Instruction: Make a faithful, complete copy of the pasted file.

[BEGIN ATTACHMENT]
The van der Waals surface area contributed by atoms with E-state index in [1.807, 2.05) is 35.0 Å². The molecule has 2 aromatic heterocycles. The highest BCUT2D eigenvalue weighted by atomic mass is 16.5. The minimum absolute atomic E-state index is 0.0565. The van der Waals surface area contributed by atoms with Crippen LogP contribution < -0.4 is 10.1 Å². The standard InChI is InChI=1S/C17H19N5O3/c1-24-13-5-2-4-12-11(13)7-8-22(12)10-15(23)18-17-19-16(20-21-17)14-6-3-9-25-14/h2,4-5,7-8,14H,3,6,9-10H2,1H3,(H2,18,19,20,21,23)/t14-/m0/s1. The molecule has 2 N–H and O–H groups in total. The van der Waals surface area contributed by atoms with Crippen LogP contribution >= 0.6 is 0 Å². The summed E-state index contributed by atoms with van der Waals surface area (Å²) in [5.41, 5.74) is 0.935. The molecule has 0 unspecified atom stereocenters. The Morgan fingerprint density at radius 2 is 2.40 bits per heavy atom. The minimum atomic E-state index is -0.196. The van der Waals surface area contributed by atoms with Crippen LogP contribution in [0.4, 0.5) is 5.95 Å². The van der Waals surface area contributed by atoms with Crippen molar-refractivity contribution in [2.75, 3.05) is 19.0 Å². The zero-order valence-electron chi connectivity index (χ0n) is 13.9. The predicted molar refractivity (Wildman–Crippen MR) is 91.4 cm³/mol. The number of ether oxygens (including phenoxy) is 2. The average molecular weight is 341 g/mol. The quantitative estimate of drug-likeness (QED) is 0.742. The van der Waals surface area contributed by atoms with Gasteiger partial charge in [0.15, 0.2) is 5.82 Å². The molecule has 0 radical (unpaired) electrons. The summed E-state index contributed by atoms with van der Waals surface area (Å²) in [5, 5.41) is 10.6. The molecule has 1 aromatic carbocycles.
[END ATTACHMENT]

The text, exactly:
The van der Waals surface area contributed by atoms with E-state index in [1.807, 2.05) is 35.0 Å². The molecule has 2 aromatic heterocycles. The highest BCUT2D eigenvalue weighted by atomic mass is 16.5. The minimum absolute atomic E-state index is 0.0565. The van der Waals surface area contributed by atoms with Crippen LogP contribution < -0.4 is 10.1 Å². The standard InChI is InChI=1S/C17H19N5O3/c1-24-13-5-2-4-12-11(13)7-8-22(12)10-15(23)18-17-19-16(20-21-17)14-6-3-9-25-14/h2,4-5,7-8,14H,3,6,9-10H2,1H3,(H2,18,19,20,21,23)/t14-/m0/s1. The molecule has 2 N–H and O–H groups in total. The van der Waals surface area contributed by atoms with Crippen LogP contribution >= 0.6 is 0 Å². The summed E-state index contributed by atoms with van der Waals surface area (Å²) in [5.41, 5.74) is 0.935. The molecule has 0 unspecified atom stereocenters. The Morgan fingerprint density at radius 2 is 2.40 bits per heavy atom. The minimum atomic E-state index is -0.196. The van der Waals surface area contributed by atoms with Crippen LogP contribution in [0.4, 0.5) is 5.95 Å². The van der Waals surface area contributed by atoms with Crippen molar-refractivity contribution in [2.75, 3.05) is 19.0 Å². The zero-order valence-electron chi connectivity index (χ0n) is 13.9. The predicted molar refractivity (Wildman–Crippen MR) is 91.4 cm³/mol. The number of ether oxygens (including phenoxy) is 2. The average molecular weight is 341 g/mol. The quantitative estimate of drug-likeness (QED) is 0.742. The van der Waals surface area contributed by atoms with Gasteiger partial charge in [0.15, 0.2) is 5.82 Å². The molecule has 0 radical (unpaired) electrons. The summed E-state index contributed by atoms with van der Waals surface area (Å²) in [5, 5.41) is 10.6. The molecule has 1 aromatic carbocycles.